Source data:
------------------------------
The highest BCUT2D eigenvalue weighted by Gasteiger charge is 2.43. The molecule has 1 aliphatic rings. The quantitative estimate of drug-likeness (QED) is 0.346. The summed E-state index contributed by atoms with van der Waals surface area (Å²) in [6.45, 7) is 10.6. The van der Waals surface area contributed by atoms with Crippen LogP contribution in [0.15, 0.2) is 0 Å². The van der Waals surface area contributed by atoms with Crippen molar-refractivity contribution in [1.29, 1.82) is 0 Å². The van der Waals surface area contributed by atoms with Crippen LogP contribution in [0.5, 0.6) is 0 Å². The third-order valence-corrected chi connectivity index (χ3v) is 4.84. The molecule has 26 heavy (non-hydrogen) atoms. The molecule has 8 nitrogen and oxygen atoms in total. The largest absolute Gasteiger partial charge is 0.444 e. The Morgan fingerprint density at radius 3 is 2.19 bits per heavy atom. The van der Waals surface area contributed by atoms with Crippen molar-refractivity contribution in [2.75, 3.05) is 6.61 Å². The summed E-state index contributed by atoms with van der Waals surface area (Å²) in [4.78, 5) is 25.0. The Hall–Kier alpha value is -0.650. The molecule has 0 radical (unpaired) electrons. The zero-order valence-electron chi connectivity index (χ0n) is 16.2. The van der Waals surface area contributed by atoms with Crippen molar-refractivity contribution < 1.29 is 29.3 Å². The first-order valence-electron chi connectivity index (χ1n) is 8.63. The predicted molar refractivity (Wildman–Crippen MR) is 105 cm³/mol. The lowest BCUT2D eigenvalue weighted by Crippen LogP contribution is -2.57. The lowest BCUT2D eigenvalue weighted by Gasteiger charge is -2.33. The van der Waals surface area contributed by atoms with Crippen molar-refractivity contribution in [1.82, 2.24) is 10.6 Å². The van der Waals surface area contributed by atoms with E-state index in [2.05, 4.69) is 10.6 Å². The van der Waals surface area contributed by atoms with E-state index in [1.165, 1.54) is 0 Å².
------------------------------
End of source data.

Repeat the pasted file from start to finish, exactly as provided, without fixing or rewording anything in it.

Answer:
The highest BCUT2D eigenvalue weighted by Gasteiger charge is 2.43. The molecule has 1 aliphatic rings. The quantitative estimate of drug-likeness (QED) is 0.346. The summed E-state index contributed by atoms with van der Waals surface area (Å²) in [6.45, 7) is 10.6. The van der Waals surface area contributed by atoms with Crippen LogP contribution in [0.15, 0.2) is 0 Å². The van der Waals surface area contributed by atoms with Crippen molar-refractivity contribution in [1.29, 1.82) is 0 Å². The van der Waals surface area contributed by atoms with Crippen LogP contribution in [0.5, 0.6) is 0 Å². The third-order valence-corrected chi connectivity index (χ3v) is 4.84. The molecule has 26 heavy (non-hydrogen) atoms. The molecule has 8 nitrogen and oxygen atoms in total. The largest absolute Gasteiger partial charge is 0.444 e. The Morgan fingerprint density at radius 3 is 2.19 bits per heavy atom. The van der Waals surface area contributed by atoms with Crippen molar-refractivity contribution in [2.75, 3.05) is 6.61 Å². The summed E-state index contributed by atoms with van der Waals surface area (Å²) in [4.78, 5) is 25.0. The Hall–Kier alpha value is -0.650. The molecule has 0 radical (unpaired) electrons. The zero-order valence-electron chi connectivity index (χ0n) is 16.2. The van der Waals surface area contributed by atoms with Crippen molar-refractivity contribution < 1.29 is 29.3 Å². The first-order valence-electron chi connectivity index (χ1n) is 8.63. The predicted molar refractivity (Wildman–Crippen MR) is 105 cm³/mol. The lowest BCUT2D eigenvalue weighted by Crippen LogP contribution is -2.57. The lowest BCUT2D eigenvalue weighted by Gasteiger charge is -2.33. The van der Waals surface area contributed by atoms with Crippen molar-refractivity contribution in [1.82, 2.24) is 10.6 Å². The van der Waals surface area contributed by atoms with E-state index in [2.05, 4.69) is 10.6 Å². The van der Waals surface area contributed by atoms with E-state index in [1.165, 1.54) is 0 Å².